NASCAR drivers take probation about as seriously as Congress does a budget. Explanation of the latter goes without saying. As for the former, well, here's what Kyle Busch said when asked how much being off probation for his incident at Darlington with Kevin Harvick will change the way he drives: "Zero."
Harvick showed last weekend at Pocono just how seriously he was taking his NASCAR-imposed probation when he nearly drove Busch right down into the infield. Officials came over the radio to warn both drivers (why Busch I still don't know) that they'd better cut it out or else, and they did, but that didn't stop Harvick from declaring afterward that he wanted to make sure Busch knows "he's got one coming."
Of course, none of these shenanigans fly in the face of NASCAR, and President Mike Helton certainly doesn't feel his authority is being questioned. It's part of his job to keep NASCAR toeing that line between contact sport and recurring soap opera, and for good reason: it's entertaining.
"Anybody that says it isn't fun to watch is probably lying," Matt Kenseth said of the ongoing Busch-Harvick antics. "It is always fun to watch conflicts and feuds and rivalries and different stuff going on that makes news. I hate being involved in it though."
Clearly Harvick doesn't mind conflict, even when it doesn't directly involve him. Last year, when Denny Hamlin questioned Clint Bowyer's explanation for failing inspection in the Chase opener at New Hampshire, Harvick stuck up for his teammate by sideswiping Hamlin during practice at Dover. Harvick's actions came and went without penalty.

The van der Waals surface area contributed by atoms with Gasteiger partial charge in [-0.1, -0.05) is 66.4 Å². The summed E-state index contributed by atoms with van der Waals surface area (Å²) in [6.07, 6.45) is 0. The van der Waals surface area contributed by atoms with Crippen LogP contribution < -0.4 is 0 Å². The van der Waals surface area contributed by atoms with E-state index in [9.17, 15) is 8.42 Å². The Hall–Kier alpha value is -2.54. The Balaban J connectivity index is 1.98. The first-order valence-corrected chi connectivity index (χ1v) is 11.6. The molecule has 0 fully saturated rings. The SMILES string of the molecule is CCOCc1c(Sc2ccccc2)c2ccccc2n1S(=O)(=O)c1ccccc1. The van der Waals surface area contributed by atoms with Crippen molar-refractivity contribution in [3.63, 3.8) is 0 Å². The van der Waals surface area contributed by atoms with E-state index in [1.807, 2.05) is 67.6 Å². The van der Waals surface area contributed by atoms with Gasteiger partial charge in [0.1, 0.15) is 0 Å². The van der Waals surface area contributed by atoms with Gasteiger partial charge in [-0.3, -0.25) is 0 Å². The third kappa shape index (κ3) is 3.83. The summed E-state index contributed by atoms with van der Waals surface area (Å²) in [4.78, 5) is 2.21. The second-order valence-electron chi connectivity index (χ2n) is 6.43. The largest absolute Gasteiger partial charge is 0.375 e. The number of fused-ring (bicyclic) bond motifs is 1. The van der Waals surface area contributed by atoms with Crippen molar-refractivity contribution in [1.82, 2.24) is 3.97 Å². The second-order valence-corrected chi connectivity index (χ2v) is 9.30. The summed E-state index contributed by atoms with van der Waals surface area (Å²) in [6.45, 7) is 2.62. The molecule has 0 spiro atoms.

Over the years, Harvick's gotten into a shoving match with Juan Pablo Montoya, a full-on scuffle with Carl Edwards, tried choking Greg Biffle, traded paint with Joey Logano and has engaged in a war of words with Ryan Newman, Tony Stewart and Kurt Busch. The penalties for these actions: nada.
During his 10-plus-year career, Harvick has been placed on probation at least seven times, one of those coming when he was already on probation. That one resulted in NASCAR parking him for one Cup race during the 2002 season – the only time he's been suspended for an entire race. (The other probation leaders in the clubhouse are Busch and Tony Stewart with six, Carl Edwards with four.) And this one should sound familiar: Harvick was once put on probation for ramming into Ricky Rudd's car on pit road.
None of this is to paint Harvick as a villain, but rather to show NASCAR's tolerance for bad behavior … for which we're extremely grateful. As if pulling back the curtains is even necessary, friction, fights and ongoing feuds are fantastic for ratings – and website traffic.
The pre-race show for Sunday's Heluva Good! 400 at Michigan International will certainly mention Jeff Gordon's win at Pocono and will likely feature a look at the not-so-happy three-year anniversary of Dale Earnhardt Jr.'s last trip to victory lane. Somewhere in the mix, though, there will undoubtedly be a montage of Busch-Harvick clips spliced together to replay and – STAY TUNED! – preview what's to come.
"You thought it was funny didn't you?" Bowyer said when asked if he finds the feud amusing. "Well, I did, too. It's entertainment at its best.”
No, it's not always about who crosses the finish line first, and NASCAR will do its best to make sure it stays that way – especially in the Jimmie Johnson era.
And if during Sunday's race, Harvick gets into Busch, and Helton and the boys deem it intentional, they'll come down on him with the wrath of a five-term Congressman promising spending cuts and slap Harvick right back on probation.
That'll teach him.
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